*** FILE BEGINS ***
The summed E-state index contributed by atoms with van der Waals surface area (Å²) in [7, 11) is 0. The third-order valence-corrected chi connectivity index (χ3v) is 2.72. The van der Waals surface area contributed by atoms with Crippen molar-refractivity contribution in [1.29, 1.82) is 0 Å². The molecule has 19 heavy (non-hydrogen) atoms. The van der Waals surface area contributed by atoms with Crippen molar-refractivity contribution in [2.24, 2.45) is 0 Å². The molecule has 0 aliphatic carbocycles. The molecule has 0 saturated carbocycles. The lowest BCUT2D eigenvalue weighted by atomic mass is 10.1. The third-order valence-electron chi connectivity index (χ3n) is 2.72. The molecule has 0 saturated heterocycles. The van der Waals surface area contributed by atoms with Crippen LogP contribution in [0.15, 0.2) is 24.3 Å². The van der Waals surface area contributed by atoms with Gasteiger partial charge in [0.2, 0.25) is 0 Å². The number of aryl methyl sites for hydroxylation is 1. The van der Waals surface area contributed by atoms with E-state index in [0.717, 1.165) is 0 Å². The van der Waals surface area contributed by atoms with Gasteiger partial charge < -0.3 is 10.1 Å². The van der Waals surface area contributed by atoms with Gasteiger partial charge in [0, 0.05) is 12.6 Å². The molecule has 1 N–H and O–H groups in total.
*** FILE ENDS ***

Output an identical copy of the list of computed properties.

The summed E-state index contributed by atoms with van der Waals surface area (Å²) in [7, 11) is 0. The third-order valence-corrected chi connectivity index (χ3v) is 2.72. The van der Waals surface area contributed by atoms with Crippen molar-refractivity contribution in [1.29, 1.82) is 0 Å². The molecule has 19 heavy (non-hydrogen) atoms. The van der Waals surface area contributed by atoms with Crippen molar-refractivity contribution in [2.24, 2.45) is 0 Å². The molecule has 0 aliphatic carbocycles. The molecule has 0 saturated carbocycles. The lowest BCUT2D eigenvalue weighted by atomic mass is 10.1. The third-order valence-electron chi connectivity index (χ3n) is 2.72. The molecule has 0 saturated heterocycles. The van der Waals surface area contributed by atoms with Crippen LogP contribution in [0.15, 0.2) is 24.3 Å². The van der Waals surface area contributed by atoms with Gasteiger partial charge in [0.2, 0.25) is 0 Å². The number of aryl methyl sites for hydroxylation is 1. The van der Waals surface area contributed by atoms with E-state index in [0.717, 1.165) is 0 Å². The van der Waals surface area contributed by atoms with Gasteiger partial charge < -0.3 is 10.1 Å². The van der Waals surface area contributed by atoms with Gasteiger partial charge in [0, 0.05) is 12.6 Å². The molecule has 1 N–H and O–H groups in total.